architectural Deleuzism, along with its re-conceptionof the political and claims to have advanced beyond asupposedly outmoded and regressive politics of oppo-sition and critique, that this aricle will attend. Beforecoming directly to FOA and to the Ravensbourne
project, however, I need rst to trace the emergence
of Deleuze’s dominant position within recent ‘avant-garde’ architectural theory more generally.
The new architecture
During the period of its initial development in the1990s, Deleuzism in architecture was driven, primarily,by readings of the philosopher’s
The Fold: Leibnizand the Baroque
, and the section on the smooth andthe striated, from Deleuze and Guattari’s
A Thousand Plateaus: Capitalism and Schizophrenia
. Promoted asan architectural device in the 1993 special edition of
Folding in Architecture
,which featured essays and projects by Peter Eisenman,Greg Lynn and Jeffrey Kipnis, among others, Deleuze’s‘fold’, with its apparent correlation of Leibniz’s phil-osophy with the formal complexity of the architecturalBaroque, seemed, in particular, to offer architecturean escape route from its entanglement in linguisticand semiotic paradigms, and opened the way for a
return to form, as a concern more proper and specic
to its own discipline. Eisenman, for example, claimedto have employed the fold as a generative device inhis Rebstockpark project of 1990, a heavily Deleuz-ian account of which was further elaborated in JohnRajchman’s
Conceptually related tothe fold, the schema of the smooth and the striatedwas originally elaborated in
A Thousand Plateaus
to articulate the relations between open and closedsystems in technology, music, mathematics, geography,
politics, art and physics. Smooth space was gured
there as topologically complex, in continuous varia-
tion and uid. This was a space – a sea or a desert
– through which one drifted, nomadically. Striated
space, by contrast, was dened by its rigid geometry, a
space carved up into functional categories channellingthe movements of its occupants along the pre-inscribedlines of its Cartesian grid. Striated space was standard-ized, disciplinary and imperial. Again, these concepts,
particularly the implicit (though qualied)
privilegingof smooth space and continuous variation over staticgeometry, were found to resonate with architecture’sengagement with complex topologies whilst suggest-ing that its formal experimentation was also imbuedwith philosophically radical implications. Deleuzean‘smoothing’ and the pursuit of continuous variationhas been referenced in the architectural writings of,variously, Lynn, Reiser and Umemoto, Patrick Schu-macher and FOA, for instance, to suggest the philo-sophical substance of the complex formal modulationsthat characterize their work.The usefulness of Deleuze and Guattari’s phil-osophy was not limited, though, to its provision of the formal tropes of folding and smoothing, but alsoextended to a conception of the ‘new’ with whicharchitectural Deleuzism could further differentiateitself from the preceding currents of postmodernismand deconstructivism in the 1980s and early 1990s. InKipnis’s contribution to the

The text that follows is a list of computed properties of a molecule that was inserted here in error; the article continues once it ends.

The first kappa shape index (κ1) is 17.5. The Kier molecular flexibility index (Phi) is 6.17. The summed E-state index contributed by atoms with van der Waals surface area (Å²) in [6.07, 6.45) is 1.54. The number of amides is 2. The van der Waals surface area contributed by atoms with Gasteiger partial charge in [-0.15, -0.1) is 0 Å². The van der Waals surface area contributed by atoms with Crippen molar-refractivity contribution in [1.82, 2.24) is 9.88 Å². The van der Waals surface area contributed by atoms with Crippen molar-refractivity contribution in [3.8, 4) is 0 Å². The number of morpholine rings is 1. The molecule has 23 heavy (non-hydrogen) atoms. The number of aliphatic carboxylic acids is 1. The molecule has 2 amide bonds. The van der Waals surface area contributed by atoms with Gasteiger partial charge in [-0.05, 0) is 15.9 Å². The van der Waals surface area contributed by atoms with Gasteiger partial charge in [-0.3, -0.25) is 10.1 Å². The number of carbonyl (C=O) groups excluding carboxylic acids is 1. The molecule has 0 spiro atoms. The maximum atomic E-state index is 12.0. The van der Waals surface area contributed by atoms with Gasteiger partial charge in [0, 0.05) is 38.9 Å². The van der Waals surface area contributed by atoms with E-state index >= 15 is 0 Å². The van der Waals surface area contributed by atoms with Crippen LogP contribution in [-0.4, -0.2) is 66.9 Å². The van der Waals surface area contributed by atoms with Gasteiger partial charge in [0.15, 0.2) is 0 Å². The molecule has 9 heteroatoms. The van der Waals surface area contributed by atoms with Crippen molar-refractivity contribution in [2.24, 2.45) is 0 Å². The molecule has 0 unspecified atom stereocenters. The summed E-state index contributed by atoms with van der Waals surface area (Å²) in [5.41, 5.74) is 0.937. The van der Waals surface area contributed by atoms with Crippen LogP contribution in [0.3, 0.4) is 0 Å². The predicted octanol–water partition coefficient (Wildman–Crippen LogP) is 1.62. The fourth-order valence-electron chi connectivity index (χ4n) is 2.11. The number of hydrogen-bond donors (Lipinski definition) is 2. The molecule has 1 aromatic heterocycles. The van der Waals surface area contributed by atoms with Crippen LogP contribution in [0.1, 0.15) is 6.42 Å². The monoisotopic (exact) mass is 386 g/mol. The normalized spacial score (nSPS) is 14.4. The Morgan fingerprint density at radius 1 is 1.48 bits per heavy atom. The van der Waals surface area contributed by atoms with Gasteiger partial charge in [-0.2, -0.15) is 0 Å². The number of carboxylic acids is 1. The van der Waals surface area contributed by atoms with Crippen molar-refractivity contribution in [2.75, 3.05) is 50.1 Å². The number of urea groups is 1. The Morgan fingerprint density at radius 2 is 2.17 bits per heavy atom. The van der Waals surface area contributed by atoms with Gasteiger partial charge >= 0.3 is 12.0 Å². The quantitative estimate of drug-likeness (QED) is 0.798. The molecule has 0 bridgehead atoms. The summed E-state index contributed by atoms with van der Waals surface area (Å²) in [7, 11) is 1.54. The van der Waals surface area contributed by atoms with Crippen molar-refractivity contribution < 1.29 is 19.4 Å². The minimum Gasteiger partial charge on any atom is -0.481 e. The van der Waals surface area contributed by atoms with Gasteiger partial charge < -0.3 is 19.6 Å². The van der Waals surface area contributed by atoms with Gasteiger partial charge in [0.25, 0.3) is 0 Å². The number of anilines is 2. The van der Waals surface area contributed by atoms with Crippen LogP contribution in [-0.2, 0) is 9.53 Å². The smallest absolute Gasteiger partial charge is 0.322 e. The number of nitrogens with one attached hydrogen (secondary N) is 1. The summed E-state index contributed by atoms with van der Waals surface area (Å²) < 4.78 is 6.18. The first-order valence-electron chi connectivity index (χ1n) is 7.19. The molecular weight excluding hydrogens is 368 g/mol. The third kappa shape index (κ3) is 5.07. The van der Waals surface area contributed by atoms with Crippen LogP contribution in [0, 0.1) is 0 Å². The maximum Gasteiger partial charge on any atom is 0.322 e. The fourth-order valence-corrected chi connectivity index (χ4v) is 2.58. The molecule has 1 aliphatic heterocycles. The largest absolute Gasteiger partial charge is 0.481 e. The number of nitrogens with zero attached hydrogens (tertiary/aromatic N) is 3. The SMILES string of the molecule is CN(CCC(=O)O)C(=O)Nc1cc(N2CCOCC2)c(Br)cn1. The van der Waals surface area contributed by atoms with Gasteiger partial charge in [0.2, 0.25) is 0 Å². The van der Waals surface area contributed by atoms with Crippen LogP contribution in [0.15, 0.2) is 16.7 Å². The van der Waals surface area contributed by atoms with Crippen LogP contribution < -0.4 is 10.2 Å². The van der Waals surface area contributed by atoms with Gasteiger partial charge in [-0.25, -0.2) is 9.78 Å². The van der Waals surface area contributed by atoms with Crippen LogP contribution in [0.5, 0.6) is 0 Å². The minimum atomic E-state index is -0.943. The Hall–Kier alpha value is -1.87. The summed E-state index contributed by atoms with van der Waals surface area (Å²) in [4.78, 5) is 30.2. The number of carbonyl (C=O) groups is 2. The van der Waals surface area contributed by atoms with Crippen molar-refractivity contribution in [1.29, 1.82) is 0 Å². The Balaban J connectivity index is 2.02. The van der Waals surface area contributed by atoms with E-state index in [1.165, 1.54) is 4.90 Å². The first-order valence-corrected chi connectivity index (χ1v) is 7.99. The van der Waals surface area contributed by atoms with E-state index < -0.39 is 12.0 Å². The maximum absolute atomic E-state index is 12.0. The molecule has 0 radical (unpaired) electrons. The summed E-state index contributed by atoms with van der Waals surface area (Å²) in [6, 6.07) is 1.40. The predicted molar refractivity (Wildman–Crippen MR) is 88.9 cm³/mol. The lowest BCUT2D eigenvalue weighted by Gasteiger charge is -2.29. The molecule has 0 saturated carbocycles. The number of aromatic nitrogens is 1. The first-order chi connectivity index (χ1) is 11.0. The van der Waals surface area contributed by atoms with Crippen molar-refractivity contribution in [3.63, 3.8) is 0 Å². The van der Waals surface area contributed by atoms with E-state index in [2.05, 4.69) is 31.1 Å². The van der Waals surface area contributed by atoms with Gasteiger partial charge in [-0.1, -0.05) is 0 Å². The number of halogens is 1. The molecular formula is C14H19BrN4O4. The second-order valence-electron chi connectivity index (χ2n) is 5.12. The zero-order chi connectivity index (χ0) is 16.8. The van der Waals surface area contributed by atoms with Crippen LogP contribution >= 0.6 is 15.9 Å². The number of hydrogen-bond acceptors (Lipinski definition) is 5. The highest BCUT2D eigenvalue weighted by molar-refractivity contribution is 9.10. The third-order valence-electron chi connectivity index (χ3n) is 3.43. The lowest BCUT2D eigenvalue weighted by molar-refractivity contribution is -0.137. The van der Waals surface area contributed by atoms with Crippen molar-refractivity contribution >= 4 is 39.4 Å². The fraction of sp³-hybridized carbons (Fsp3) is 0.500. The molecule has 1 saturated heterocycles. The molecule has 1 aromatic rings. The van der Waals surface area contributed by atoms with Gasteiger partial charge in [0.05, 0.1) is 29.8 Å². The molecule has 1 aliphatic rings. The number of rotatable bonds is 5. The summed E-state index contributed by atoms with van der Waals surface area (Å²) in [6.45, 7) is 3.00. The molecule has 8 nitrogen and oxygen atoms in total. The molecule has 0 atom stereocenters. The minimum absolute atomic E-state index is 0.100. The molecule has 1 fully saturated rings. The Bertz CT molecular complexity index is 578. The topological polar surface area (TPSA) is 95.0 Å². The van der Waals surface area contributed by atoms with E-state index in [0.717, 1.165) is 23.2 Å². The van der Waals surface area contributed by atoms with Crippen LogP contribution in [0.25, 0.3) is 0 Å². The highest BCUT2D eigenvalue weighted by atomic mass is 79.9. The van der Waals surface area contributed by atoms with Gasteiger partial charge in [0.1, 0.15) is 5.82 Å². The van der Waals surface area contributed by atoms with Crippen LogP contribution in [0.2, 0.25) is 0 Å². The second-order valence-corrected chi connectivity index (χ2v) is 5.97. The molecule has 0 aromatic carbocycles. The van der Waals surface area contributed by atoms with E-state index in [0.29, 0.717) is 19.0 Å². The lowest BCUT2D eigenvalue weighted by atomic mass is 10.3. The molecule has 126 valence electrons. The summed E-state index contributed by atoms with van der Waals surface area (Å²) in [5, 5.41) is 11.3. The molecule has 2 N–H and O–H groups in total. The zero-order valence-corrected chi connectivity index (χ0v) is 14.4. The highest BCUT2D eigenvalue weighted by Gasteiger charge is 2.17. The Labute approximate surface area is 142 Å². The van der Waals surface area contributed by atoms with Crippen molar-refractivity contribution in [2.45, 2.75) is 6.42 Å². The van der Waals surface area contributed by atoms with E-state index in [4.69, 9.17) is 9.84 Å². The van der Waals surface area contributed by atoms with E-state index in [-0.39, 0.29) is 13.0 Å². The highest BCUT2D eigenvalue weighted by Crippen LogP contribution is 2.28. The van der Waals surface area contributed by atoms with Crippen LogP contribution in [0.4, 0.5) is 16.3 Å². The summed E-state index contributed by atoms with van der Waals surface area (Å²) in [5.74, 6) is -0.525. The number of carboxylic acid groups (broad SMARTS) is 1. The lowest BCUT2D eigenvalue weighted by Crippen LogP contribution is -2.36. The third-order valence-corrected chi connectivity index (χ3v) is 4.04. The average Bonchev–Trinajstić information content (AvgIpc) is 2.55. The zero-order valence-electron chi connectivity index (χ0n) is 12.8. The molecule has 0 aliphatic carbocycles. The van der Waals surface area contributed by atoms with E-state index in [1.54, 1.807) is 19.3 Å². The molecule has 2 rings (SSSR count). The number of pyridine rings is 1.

Folding in Architecture
volume, ‘Towards a New Architecture’, postmodernistarchitecture was hence cast as politically conserva-tive, even reactionary, due to its ultimate inability toproduce the new. In its use of collage and historicism,postmodernism’s ultimate effect, he argued, was to
‘valorize a nite catalogue of elements and/or pro
-cesses’. For Kipnis, postmodern architecture had
enabled a reactionary discourse that re-establishestraditional hierarchies and supports received systemsof power, such as the discourse of the nothing newemployed by Ronald Reagan and Margaret Thatcherfor their political ends and by Prince Charles, RogerScruton and even Charles Jencks to prop up PoMo.
Whatever the truth of this, one further marker of the ‘new’ architecture’s own newness was, in turn,its departure from any semiotic or linguistic para-digm, even the most radically conceived (as in decon-struction), in favour of a supposedly new Deleuzeanorientation adopted by its theorists such as Lynn andSanford Kwinter. These, wrote Kipnis, had turned from‘post-structural semiotics to a consideration of recentdevelopments in geometry, science and the transforma-tion of political space, a shift that is often marked asa move from a Derridean to a Deleuzean discourse’.
The proposition that Deleuze could think the newin terms of ‘political space’, while Derrida was miredin the detached realm of ‘post-structural semiotics’,though unsustainable as a reading of their actual phi-losophies, was thus mobilized by Kipnis and others inorder to distinguish the new architecture from that of its immediate predecessors such as Bernard Tschumi(or the earlier Eisenman). Where such architects had
been identied with Derridean deconstruction, a new
generation would need to distinguish itself both fromits architectural predecessors and from the philosophywith which these had been associated. Yet in order toratify this new architecture with the same pedigreeof philosophical sophistication as that accorded todeconstructivist architecture, a comparable counterpartto Derrida had to be found. Enter Deleuze.